Many physicians have, however, expressed that patients seek out MAID only as a last resort. They assert the importance of reassuring patients that easing their pain is possible. If patients understand their comfort will always be the top priority, fewer people may resort to MAID.

Without a doubt, causing death deliberately through physician-assisted suicide is a tough decision for many people. Yet in the face of terminal illness, a patient may seriously consider requesting a doctor's help in ending their life. More and more states are declining to prolong life at all costs, especially if the patient feels the suffering has destroyed all quality of life.

Seeking Legal Solutions to Health Care Needs

If you are facing a terminal illness, you may need care in your home, or an assisted living facility or nursing home. Experts in estate planning and elder law can help you and your loved ones prepare for potential long-term care medical expenses. They also can draft advance directives and assist you in choosing the care and treatment you would prefer at the end of life. Contact your attorney today.

A Seniors Guide to Estate Planning

Happy senior couple meets with an estate planning attorney.Most older adults acknowledge that estate planning is essential. Yet, nearly half of Americans age 55 or older do not have a will, and even fewer have designated powers of attorney, a living will, or health care directives.

These legal documents help guide your representatives to provide the end-of-life wishes you seek. Estate planning also reduces the burden your loved ones face and lessens the potential for conflict among your family members after you are gone.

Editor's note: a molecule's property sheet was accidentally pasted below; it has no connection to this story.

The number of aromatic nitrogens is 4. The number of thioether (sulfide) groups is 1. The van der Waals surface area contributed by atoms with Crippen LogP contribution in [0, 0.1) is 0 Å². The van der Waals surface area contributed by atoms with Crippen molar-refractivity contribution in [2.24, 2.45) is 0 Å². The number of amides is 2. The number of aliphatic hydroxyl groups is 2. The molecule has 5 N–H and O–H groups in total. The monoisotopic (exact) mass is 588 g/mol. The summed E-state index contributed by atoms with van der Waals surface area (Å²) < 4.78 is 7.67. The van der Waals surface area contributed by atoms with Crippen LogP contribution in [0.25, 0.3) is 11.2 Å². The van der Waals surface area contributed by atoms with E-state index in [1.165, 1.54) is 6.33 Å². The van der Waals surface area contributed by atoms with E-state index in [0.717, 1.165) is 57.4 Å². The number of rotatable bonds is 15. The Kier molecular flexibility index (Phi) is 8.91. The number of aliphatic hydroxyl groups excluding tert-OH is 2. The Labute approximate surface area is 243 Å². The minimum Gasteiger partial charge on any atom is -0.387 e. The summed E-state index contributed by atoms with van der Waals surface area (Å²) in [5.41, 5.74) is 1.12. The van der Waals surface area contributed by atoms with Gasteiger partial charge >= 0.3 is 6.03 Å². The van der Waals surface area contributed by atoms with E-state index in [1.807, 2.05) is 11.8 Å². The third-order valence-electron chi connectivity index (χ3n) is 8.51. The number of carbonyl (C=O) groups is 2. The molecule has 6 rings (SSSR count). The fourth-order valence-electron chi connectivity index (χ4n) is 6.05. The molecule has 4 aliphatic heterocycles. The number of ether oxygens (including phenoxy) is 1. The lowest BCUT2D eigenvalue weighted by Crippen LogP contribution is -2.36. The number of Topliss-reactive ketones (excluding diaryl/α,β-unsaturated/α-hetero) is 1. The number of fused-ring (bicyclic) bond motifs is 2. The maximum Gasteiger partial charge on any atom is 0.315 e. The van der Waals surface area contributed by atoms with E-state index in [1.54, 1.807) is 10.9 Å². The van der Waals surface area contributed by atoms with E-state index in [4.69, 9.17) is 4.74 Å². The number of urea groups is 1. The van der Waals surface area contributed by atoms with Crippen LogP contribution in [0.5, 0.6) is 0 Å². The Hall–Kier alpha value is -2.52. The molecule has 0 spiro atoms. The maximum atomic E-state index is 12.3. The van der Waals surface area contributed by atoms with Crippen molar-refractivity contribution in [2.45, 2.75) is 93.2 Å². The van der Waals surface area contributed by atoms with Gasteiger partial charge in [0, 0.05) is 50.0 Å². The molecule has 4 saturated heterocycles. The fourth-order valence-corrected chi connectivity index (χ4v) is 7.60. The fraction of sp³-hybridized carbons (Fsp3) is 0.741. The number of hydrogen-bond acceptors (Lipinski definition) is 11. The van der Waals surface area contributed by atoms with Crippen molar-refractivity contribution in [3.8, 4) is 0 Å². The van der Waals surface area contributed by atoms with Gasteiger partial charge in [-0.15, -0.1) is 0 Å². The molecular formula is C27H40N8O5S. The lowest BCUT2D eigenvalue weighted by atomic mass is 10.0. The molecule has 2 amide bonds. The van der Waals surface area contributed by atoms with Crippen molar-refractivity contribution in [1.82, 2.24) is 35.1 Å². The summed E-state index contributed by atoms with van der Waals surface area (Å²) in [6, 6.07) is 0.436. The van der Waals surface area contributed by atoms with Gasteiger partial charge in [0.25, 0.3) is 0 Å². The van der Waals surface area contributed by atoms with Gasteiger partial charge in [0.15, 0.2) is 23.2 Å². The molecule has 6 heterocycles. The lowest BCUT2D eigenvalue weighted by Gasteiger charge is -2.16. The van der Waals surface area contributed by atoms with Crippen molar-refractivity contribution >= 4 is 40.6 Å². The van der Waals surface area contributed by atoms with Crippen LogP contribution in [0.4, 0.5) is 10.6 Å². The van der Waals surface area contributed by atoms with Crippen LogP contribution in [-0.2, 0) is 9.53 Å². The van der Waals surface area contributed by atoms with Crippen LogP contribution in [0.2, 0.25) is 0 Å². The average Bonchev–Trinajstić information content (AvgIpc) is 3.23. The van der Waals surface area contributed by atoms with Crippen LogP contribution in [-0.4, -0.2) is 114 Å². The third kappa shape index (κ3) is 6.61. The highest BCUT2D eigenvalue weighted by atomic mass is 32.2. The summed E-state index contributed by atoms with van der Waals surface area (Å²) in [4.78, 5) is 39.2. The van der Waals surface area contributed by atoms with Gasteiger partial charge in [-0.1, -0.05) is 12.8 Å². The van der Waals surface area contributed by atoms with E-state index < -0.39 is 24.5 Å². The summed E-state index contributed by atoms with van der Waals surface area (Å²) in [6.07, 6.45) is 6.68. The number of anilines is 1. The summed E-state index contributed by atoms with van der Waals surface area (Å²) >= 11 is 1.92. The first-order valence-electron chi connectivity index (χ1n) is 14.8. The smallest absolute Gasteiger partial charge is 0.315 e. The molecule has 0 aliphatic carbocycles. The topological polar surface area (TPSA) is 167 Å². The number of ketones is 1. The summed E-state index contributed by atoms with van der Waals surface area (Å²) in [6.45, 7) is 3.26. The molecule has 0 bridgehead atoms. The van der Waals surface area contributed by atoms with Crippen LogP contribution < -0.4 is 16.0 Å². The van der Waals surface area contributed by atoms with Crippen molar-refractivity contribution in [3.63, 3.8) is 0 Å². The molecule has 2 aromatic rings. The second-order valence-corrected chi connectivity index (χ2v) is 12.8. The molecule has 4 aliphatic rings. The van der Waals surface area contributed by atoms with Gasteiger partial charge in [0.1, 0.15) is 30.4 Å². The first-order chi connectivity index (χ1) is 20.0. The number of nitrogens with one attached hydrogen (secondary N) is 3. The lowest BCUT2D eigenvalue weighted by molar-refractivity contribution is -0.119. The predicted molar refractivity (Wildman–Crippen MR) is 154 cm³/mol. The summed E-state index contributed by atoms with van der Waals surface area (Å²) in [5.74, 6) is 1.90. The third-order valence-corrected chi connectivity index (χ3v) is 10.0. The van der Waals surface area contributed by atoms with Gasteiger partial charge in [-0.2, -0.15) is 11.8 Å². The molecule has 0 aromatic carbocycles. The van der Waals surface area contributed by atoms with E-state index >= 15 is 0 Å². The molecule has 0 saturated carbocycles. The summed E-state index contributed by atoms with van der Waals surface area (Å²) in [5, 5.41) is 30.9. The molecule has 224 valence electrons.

Whether you own a little or a great deal, every senior should have an estate plan. Your estate comprises your home, real estate, vehicles, businesses, bank accounts, life insurance, personal possessions, and any debt you may owe. The goals of your estate plan include:

Four basic elements of an estate plan can help you achieve these goals.

Creating Your Will

This legal document, called a testamentary will, transfers your estate, after you die, to the individuals or charities you name. Naming your executor or personal representative is another function of your will. This individual will ensure your wishes are carried out. Many older adults choose their most responsible adult child for this role.

Advise the person you choose to manage their expectations and advise your family of what to expect in your will. This way, you can address questions they may have and stave off family confrontations after you are gone.

Your will needs to include the following:

Be aware that if you have substantial assets in probate court, the process can wind up costing 10 percent of your estate value. (Probate is the legal proceeding where the court oversees the distribution of your assets.) This can add stress to your executor's role, as well as increase the time it takes for your family members to receive their inheritance.